In hindsight, the move really shouldn’t be that surprising. Arena is famously fond of filling out his roster with aging veterans (also reference Hejduk, Frankie), and the former U.S. national team boss expressed his desire for a second striker to partner with MVP finalist Edson Buddle in an interview with MLSsoccer.com just this week. If
Angel is going to take a significant pay cut to stay in MLS, no team offers a more inviting package than the Galaxy. Even if Los Angeles doesn’t add Ronaldinho, as has been rumored, what back line can contain an attacking nucleus of Angel, Buddle, David Beckham, Landon Donovan and Juninho? MLS defenses, be warned.
Chicago Fire – defender Cory Gibbs
Once a promising talent destined for a starting spot with the U.S. national team, Gibbs has seen injuries and inconsistency relegate him to journeyman status. Still, he is only 30-years-old, and he offers the flexibility to play both centrally and at left back. Already inked for 2011, Gibbs will help Chicago recover from the loss of All-Star defender Wilman Conde to Mexican side Atlas.
Sporting Kansas City – defender Frankie Hejduk (traded to LA Galaxy)
If there is a big individual winner from today’s proceedings, it’s the surf-loving Californian who was drafted by Kansas City (landlocked city, rebuilding team), only to have his rights traded to Los Angeles (waves aplenty, MLS Cup contenders) hours later. The ever-vigorous Hejduk now seems set to join a long line of declining U.S. internationals to reunite with their former coach. Although he is closer to 40 years old than 30, his fitness has always been the least of his concerns. Hejduk could compete with Todd Dunivant for the left back role while also giving Arena the flexibility to occasionally shift speedy right back Sean Franklin to midfield.
Seattle Sounders FC – goalkeeper Chris Seitz (traded to FC Dallas)
Trading for an understudy to the 36-year-old Kevin Hartman while dumping unreliable backup Dario Sala is logical for Dallas. Even though the already-signed Seitz showed he isn’t ready for a full-time MLS gig during his 23 erratic starts in Philadelphia this past season, the former U.S. youth standout is still just 23 years old. As Hartman himself proves, that makes him an infant by goalkeeping standards.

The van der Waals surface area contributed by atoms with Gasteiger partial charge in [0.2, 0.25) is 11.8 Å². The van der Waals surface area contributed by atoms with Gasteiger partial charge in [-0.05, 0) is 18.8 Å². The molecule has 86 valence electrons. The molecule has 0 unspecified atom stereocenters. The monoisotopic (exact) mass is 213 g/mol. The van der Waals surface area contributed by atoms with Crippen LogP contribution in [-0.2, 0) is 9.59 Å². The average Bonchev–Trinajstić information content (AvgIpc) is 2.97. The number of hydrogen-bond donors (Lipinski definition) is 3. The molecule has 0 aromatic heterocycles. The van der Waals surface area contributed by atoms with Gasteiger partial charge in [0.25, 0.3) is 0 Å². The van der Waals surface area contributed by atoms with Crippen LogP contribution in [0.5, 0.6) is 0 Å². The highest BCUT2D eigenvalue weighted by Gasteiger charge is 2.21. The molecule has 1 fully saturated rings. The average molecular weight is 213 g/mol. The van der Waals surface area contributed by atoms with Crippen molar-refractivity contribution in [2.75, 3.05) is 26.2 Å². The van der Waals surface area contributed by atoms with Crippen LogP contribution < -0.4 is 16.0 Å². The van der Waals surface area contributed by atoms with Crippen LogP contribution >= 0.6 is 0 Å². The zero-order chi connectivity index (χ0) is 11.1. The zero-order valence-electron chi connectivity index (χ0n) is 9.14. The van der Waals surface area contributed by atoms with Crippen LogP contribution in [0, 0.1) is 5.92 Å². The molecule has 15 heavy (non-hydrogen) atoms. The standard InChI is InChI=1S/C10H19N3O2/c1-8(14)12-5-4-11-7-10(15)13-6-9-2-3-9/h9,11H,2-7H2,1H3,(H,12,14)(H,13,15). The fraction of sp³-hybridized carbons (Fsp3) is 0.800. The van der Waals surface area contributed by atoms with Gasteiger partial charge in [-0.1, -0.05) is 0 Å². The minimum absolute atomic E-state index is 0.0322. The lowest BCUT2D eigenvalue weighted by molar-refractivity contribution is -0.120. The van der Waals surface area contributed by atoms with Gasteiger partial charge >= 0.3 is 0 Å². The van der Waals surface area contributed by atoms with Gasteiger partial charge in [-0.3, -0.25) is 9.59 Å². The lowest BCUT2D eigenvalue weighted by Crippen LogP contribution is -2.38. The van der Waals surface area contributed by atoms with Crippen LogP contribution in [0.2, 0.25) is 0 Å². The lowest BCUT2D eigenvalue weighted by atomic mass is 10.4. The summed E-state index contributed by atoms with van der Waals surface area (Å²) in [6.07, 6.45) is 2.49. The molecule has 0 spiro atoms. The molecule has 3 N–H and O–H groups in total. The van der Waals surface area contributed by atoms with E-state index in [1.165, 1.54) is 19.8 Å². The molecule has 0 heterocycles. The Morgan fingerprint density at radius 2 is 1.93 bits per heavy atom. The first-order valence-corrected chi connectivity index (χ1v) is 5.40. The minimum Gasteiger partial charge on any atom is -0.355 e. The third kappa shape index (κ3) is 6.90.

Columbus Crew – forward Jeff Cunningham
It only seems appropriate Cunningham might end up breaking Moreno’s all-time MLS scoring mark back in Columbus, where his career began in 1998. His 62-goal total for the Crew is still the highest among his five MLS stops thus far. With the departures of Schelotto and Jason Garey, Columbus can offer minutes up top aplenty for Cunningham to claim.
Los Angeles Galaxy – midfielder Luke Sassano (traded to Sporting Kansas City)
After passing over Sassano for Hejduk during the draft, Kansas City had an apparent change of heart and traded for the 25-year-old’s rights after all. A versatile player who got lost in the shuffle during New York’s star-studded overhaul, Sassano could immediately compete for minutes as a holding midfielder, assuming he recovers from the ankle injury that cost him much of last season.
Colorado Rapids – defender Tyrone Marshall
While Colorado coach Gary Smith is set with converted fullbacks Drew Moor and Marvell Wynne anchoring his defense, the trade of Julien Baudet to Seattle left the unit lacking depth and experience. Enter Marshall, a 36-year-old former All-Star with 13 years of MLS service to his name.
New England Revolution – midfielder Fred
Some of the dynamic Brazilian playmaker’s most impressive performances have come against the Revolution, so it’s easy to see why Nicol would pounce on him. Fred hasn’t come close to matching the solid numbers he posted during his 2007 campaign with D.C. United (seven goals, eight assists), but he could add some much-needed spontaneity in the attacking third to the Revolution’s lethargic offense.